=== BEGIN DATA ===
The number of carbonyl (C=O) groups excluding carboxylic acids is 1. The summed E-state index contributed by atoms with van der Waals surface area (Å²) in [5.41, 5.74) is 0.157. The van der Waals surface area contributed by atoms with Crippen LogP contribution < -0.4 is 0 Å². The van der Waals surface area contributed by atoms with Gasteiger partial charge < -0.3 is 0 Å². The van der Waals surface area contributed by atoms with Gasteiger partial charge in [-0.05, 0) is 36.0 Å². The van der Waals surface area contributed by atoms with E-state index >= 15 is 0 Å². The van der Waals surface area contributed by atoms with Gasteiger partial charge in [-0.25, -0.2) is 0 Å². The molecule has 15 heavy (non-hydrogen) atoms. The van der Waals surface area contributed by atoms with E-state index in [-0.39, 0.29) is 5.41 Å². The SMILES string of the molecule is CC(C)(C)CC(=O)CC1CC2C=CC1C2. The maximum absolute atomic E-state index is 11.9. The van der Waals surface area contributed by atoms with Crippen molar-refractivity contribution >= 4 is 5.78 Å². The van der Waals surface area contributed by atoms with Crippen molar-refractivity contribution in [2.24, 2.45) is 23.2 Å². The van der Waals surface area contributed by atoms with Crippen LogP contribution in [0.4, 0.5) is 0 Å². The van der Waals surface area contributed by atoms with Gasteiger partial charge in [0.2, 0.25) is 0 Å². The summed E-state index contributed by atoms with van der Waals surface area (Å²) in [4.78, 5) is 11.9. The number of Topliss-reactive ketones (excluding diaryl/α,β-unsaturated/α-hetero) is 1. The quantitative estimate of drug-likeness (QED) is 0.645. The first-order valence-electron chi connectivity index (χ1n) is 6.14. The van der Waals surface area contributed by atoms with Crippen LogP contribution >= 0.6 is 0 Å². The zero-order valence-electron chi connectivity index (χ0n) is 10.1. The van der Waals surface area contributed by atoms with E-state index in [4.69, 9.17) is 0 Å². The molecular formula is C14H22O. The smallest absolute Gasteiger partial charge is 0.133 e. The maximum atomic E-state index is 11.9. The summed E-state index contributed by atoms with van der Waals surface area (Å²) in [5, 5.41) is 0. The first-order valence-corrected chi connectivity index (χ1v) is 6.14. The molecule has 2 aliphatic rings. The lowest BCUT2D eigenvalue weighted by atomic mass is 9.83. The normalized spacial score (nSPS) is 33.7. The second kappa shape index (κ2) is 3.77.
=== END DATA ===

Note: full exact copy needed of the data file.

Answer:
The number of carbonyl (C=O) groups excluding carboxylic acids is 1. The summed E-state index contributed by atoms with van der Waals surface area (Å²) in [5.41, 5.74) is 0.157. The van der Waals surface area contributed by atoms with Crippen LogP contribution < -0.4 is 0 Å². The van der Waals surface area contributed by atoms with Gasteiger partial charge < -0.3 is 0 Å². The van der Waals surface area contributed by atoms with Gasteiger partial charge in [-0.05, 0) is 36.0 Å². The van der Waals surface area contributed by atoms with E-state index >= 15 is 0 Å². The van der Waals surface area contributed by atoms with Gasteiger partial charge in [-0.25, -0.2) is 0 Å². The molecule has 15 heavy (non-hydrogen) atoms. The van der Waals surface area contributed by atoms with E-state index in [-0.39, 0.29) is 5.41 Å². The SMILES string of the molecule is CC(C)(C)CC(=O)CC1CC2C=CC1C2. The maximum absolute atomic E-state index is 11.9. The van der Waals surface area contributed by atoms with Crippen molar-refractivity contribution >= 4 is 5.78 Å². The van der Waals surface area contributed by atoms with Crippen molar-refractivity contribution in [2.24, 2.45) is 23.2 Å². The van der Waals surface area contributed by atoms with Crippen LogP contribution in [0.4, 0.5) is 0 Å². The van der Waals surface area contributed by atoms with Gasteiger partial charge in [0.2, 0.25) is 0 Å². The summed E-state index contributed by atoms with van der Waals surface area (Å²) in [4.78, 5) is 11.9. The number of Topliss-reactive ketones (excluding diaryl/α,β-unsaturated/α-hetero) is 1. The quantitative estimate of drug-likeness (QED) is 0.645. The first-order valence-electron chi connectivity index (χ1n) is 6.14. The van der Waals surface area contributed by atoms with Crippen LogP contribution >= 0.6 is 0 Å². The zero-order valence-electron chi connectivity index (χ0n) is 10.1. The van der Waals surface area contributed by atoms with E-state index in [4.69, 9.17) is 0 Å². The molecular formula is C14H22O. The smallest absolute Gasteiger partial charge is 0.133 e. The maximum atomic E-state index is 11.9. The summed E-state index contributed by atoms with van der Waals surface area (Å²) in [5, 5.41) is 0. The first-order valence-corrected chi connectivity index (χ1v) is 6.14. The molecule has 2 aliphatic rings. The lowest BCUT2D eigenvalue weighted by atomic mass is 9.83. The normalized spacial score (nSPS) is 33.7. The second kappa shape index (κ2) is 3.77.